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Investigations will soon be underway regarding the Washington D.C. Metro’s Red Line crash that killed nine people and injured dozens. Early indications have suggested a computer system malfunction, while several accounts have raised questions about whether or not the train’s driver applied the brakes in time. The problem, many experts allege, is that investigations usually focus our attention on discrete aspects of human or machine error; however, the real problem usually lies in the relationship between man and the automated system. In fact, metro officials have already begun a review of the automated system on the track where the accident occurred and found anomalies. Although such measures are essential, a safer automated system leads to a paradox because the safer the automated system, the more powerful it becomes and the more humans rely on it.

Automated systems are often created to relieve humans from partaking in repetitive tasks. For example, the autopilot on a plane or the automated speed-control systems in mass transit are conveniences but can become crutches. The more reliable the system, the more likely humans will lose their concentration, or overtrust the system, thus increasing the likelihood for catastrophe. Many times machines are used instead of humans in very important situations, such as airplanes being manufactured with weight-sensitive sensors that activated once the wheels touched down for landing. These sensors eliminated a pilot’s judgment, and in one case, led to an accident after rain on the runway caused the plane to hydroplane. Because the sensors did not allow the pilot to interfere and operate the plane’s thrust reversers, the airplane overshot the runway.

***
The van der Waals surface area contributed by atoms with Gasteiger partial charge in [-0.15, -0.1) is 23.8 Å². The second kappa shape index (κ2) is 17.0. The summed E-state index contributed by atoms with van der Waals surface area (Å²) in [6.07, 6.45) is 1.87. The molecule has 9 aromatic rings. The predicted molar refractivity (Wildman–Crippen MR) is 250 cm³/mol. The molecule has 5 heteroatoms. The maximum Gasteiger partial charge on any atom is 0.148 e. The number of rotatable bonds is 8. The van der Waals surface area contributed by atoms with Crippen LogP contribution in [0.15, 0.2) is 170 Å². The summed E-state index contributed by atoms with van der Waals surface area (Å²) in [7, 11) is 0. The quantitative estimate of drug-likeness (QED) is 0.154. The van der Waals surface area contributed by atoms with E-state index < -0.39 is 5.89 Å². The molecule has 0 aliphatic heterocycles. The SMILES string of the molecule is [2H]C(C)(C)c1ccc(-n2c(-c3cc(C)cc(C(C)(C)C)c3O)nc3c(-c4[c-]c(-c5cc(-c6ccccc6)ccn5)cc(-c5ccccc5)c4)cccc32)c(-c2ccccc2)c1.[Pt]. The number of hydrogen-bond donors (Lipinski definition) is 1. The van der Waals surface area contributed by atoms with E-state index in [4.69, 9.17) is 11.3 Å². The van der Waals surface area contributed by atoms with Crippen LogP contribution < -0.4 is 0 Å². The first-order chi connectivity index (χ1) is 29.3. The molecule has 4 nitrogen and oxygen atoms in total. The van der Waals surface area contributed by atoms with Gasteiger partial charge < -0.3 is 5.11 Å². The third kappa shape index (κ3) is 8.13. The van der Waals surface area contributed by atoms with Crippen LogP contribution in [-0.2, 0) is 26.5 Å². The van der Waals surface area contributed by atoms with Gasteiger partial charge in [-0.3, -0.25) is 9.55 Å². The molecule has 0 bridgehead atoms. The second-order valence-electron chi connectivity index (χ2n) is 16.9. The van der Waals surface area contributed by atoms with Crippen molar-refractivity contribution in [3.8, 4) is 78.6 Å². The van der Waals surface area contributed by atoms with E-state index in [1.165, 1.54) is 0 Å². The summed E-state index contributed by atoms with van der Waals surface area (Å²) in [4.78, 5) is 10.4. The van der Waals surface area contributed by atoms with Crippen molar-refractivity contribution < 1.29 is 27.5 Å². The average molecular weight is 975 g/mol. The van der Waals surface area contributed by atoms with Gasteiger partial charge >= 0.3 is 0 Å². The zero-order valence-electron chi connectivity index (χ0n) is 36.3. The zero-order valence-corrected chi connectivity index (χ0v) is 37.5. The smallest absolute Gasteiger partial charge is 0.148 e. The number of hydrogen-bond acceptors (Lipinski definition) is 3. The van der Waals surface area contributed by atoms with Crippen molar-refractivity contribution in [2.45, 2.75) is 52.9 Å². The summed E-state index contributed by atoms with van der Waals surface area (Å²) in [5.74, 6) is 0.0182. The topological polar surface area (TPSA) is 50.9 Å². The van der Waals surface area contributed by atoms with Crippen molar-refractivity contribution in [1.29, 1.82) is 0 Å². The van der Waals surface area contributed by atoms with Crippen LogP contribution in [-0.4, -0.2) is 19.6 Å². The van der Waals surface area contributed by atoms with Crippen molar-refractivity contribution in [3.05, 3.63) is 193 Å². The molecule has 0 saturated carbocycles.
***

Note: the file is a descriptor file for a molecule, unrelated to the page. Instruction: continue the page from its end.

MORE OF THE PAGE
There is a growing consensus among experts that automated systems should be designed to enhance the performance and accuracy of human operators rather than make them complacent; human “interference” should not be eliminated. Several studies show regular training exercises that require operators to shut off their automated systems and run everything manually are useful in retaining skills and alertness. Further, understanding the way automated systems are designed allows the operators to not only detect when a system has failed, but to notice when systems are on the brink of failure.

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